As regular readers may have spotted, I don’t tend to do things by halves.
Shortly after my fiancée and I started going out we were at her place in Maida Vale on a Saturday morning. My fiancée is a tea-lover, but I – while a big fan of tea – like a coffee on the weekend mornings. It’s something of a treat, partly because only instant is available at work and my refusal to spend fifteen percent of my salary with tax dodging scumbags like Starbucks, but also because it just tastes like time to myself. It’s something I can take my time over. We were still in that early phase when you’re happy to do whatever the other wants she duly pinched some of her flatmate’s coffee and made a pot.
We then went out for the day, I forget where. I think, maybe, there was some sort of food fair taking place at the clock end of Elgin Avenue. As we walked down the road in the early autumn sunshine I was aware that things weren’t quite right. I had a nasty headache brewing and felt a little like I wasn’t entirely there. The pain in my head grew to the point where, while not actually grumpy, it was certainly distracting me. I was focussing on not being sick, on not being snappy, rather than enjoying her company.
We hadn’t done anything special the night before, just been out for a couple of drinks. I’d been more or less sober at the end of the night – see, still in the early days of trying to impress – and so it wasn’t a hangover. Beside it felt different. It was more aggressive, less regretful.
Eventually we went for a cup of tea and almost immediately the headache receded and I could think again.
Later, my fiancée apologised to her flatmate for pinching the coffee.
‘Coffee?’ the flatmate replied, looking confused. ‘But I haven’t got any coffee other than the decaff.’
This was worrying. I was aware that I’d become psychologically addicted to the routine of tea and coffee drinking which had filled my life for years, but I wasn’t aware I was so physically stuck to them too.
Eighteen months later, having successfully gone dry for the previous year’s Lent, I considered giving up all caffeine for forty days and nights. But at the time we were in India and the tea was just too nice to ignore – let alone the social awkwardness refusal could have caused. The next year we were stressed about the potential lack of anywhere to live. It wasn’t the right time, I told myself. This year, this time, there wasn’t anything I could conveniently use as an excuse. I had to go for it. I had to know how bad things were.
I’ve drunk tea for as long as I can remember. I don’t know how young I was when my parents first gave me a sip. Eight, maybe? Possibly younger. My family runs on incessant cups of tea. By the time I was at senior school, I looked forward to going home after class not just to escape the hell of enforced education, but also so I could have a cup of tea.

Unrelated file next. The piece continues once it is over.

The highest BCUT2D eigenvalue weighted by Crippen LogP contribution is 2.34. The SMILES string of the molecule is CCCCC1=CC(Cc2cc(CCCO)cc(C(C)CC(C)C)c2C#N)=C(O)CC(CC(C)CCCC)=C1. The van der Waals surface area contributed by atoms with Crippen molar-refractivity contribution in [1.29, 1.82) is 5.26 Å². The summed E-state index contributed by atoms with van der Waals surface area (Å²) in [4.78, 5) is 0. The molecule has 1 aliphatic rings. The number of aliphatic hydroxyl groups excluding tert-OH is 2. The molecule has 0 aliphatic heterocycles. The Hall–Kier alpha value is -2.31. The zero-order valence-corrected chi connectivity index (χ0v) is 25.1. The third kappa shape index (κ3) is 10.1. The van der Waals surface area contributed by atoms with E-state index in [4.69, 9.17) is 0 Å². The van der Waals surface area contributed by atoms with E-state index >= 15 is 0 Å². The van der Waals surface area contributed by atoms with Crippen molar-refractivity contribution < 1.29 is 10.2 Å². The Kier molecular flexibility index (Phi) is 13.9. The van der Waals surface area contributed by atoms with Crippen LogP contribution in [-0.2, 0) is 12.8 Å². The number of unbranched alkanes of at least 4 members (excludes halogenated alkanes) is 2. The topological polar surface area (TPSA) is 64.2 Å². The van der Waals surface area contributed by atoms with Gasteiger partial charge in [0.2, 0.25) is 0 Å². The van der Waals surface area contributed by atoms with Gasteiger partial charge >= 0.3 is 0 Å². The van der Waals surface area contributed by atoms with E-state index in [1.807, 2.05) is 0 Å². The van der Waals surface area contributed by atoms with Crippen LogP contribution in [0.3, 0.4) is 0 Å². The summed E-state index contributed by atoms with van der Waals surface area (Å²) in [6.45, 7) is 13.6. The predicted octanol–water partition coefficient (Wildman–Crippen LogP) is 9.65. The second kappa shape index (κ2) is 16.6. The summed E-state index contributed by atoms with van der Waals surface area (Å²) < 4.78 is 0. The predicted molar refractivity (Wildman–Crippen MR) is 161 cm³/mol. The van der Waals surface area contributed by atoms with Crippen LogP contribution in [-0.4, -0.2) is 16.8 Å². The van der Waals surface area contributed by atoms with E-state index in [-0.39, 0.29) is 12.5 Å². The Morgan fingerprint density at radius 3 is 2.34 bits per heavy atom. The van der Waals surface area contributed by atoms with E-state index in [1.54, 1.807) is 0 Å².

I liked proper coffee when I took it, but it was a rarity growing up – as it probably was around much of eighties Britain. Coffee culture didn’t really take off until the mid-late nineties. I remember the excitement when I was in Sixth Form College and a branch of the Seattle Coffee Company opened up in central Birmingham. There wasn’t such finery in Sheffield when I headed up there so it wasn’t until travelling around Europe and then living in London that I got a serious Jones on for coffee.
Tea is more fundamental to existence – like bread – but coffee, coffee is sensual. The way it smells, the way it jolts, the grounds feel sharp yet tender between your fingers: it’s a love affair, I admit.
And, Jesus Christ, coming off it was painful.
I was quite clear on the rules: no tea, coffee, green tea, energy drinks, colas, anything with caffeine in it. Decaff tea and coffee feel pointless, so I haven’t bothered. I’m just drinking herbal teas and Redbush tea, which is a surprisingly good substitute. I think it’s the milk; it almost fools my body that it’s the real deal.
As an aside, a colleague decided to be helpful and googled alternatives to coffee for me. Tea was the obvious one, but my detox is more comprehensive than most of the wimps writing on the internet. The next suggestion the website offered was cider. Yep, that would go down well first thing in the morning on a work day.
The first few days were dreadful. Lent, obviously, starts in the middle of the week so I was thrown into an office environment while going cold turkey. The headaches stormed in firing vicious shots of lightning around my brain. Pain spread through my body, random aches appeared, mainly in the chest, but also in my kidneys and liver like everything was grinding to a halt, the tank empty. I felt exhausted and like there was a fog in my brain. Weirdly, I became insomniac for a couple of nights, despite going to bed early and absolutely shattered. Sometimes it hurt to wee and I was constipated for a while. Too much information, possibly, but every ailment you can imagine threw itself at me. The only day I didn’t feel like hell was the first Sunday when we went for a long bike ride through Kent, the adrenaline replacing the caffeine keeping me sharp, the sunshine making me feel well. I was still in bed by about ten thirty, mind.
After a few days, the constant craving and pain drifted off and I began to feel more normal, although less sharp. The headaches lasted the longest, about six days. Now, the only problem is the muddle of my thoughts and the struggle to articulate myself. I am more crotchety than normal in mornings. I crave my bed earlier than usual. I run out of energy to work at about nine o’clock. I don’t feel like I’m all there.
The withdrawal has been necessary. It does one good to purge the system of toxins every so often and clearly I was more reliant on caffeine than I realised. Still the moment those forty days are up I’m going to have a bucket of espresso.